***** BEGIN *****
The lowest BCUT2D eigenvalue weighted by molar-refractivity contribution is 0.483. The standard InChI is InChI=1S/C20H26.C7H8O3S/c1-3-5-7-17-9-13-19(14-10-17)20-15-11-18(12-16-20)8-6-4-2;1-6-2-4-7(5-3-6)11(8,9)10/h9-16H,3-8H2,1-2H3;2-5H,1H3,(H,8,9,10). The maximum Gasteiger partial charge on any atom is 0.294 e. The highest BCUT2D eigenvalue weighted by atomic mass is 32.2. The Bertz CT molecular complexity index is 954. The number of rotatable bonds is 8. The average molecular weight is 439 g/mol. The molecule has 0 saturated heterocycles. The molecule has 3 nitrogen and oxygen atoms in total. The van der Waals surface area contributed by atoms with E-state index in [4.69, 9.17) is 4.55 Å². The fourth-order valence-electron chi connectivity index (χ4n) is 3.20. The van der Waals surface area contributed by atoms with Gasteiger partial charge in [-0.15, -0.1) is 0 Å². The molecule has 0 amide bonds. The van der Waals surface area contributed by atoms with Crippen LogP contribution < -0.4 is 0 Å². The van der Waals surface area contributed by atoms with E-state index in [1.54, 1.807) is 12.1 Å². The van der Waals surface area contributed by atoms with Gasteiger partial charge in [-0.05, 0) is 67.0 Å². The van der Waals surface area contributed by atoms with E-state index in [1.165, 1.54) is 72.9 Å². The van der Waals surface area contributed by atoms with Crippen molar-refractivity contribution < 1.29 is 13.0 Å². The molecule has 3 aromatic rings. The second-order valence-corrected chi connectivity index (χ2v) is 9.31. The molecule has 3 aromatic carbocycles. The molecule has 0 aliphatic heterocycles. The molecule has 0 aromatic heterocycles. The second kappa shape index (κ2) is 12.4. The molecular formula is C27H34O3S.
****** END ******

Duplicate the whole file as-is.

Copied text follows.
The lowest BCUT2D eigenvalue weighted by molar-refractivity contribution is 0.483. The standard InChI is InChI=1S/C20H26.C7H8O3S/c1-3-5-7-17-9-13-19(14-10-17)20-15-11-18(12-16-20)8-6-4-2;1-6-2-4-7(5-3-6)11(8,9)10/h9-16H,3-8H2,1-2H3;2-5H,1H3,(H,8,9,10). The maximum Gasteiger partial charge on any atom is 0.294 e. The highest BCUT2D eigenvalue weighted by atomic mass is 32.2. The Bertz CT molecular complexity index is 954. The number of rotatable bonds is 8. The average molecular weight is 439 g/mol. The molecule has 0 saturated heterocycles. The molecule has 3 nitrogen and oxygen atoms in total. The van der Waals surface area contributed by atoms with E-state index in [4.69, 9.17) is 4.55 Å². The fourth-order valence-electron chi connectivity index (χ4n) is 3.20. The van der Waals surface area contributed by atoms with Gasteiger partial charge in [-0.15, -0.1) is 0 Å². The molecule has 0 amide bonds. The van der Waals surface area contributed by atoms with Crippen LogP contribution < -0.4 is 0 Å². The van der Waals surface area contributed by atoms with E-state index in [1.54, 1.807) is 12.1 Å². The van der Waals surface area contributed by atoms with Gasteiger partial charge in [-0.05, 0) is 67.0 Å². The van der Waals surface area contributed by atoms with E-state index in [1.165, 1.54) is 72.9 Å². The van der Waals surface area contributed by atoms with Crippen molar-refractivity contribution < 1.29 is 13.0 Å². The molecule has 3 aromatic rings. The second-order valence-corrected chi connectivity index (χ2v) is 9.31. The molecule has 3 aromatic carbocycles. The molecule has 0 aliphatic heterocycles. The molecule has 0 aromatic heterocycles. The second kappa shape index (κ2) is 12.4. The molecular formula is C27H34O3S.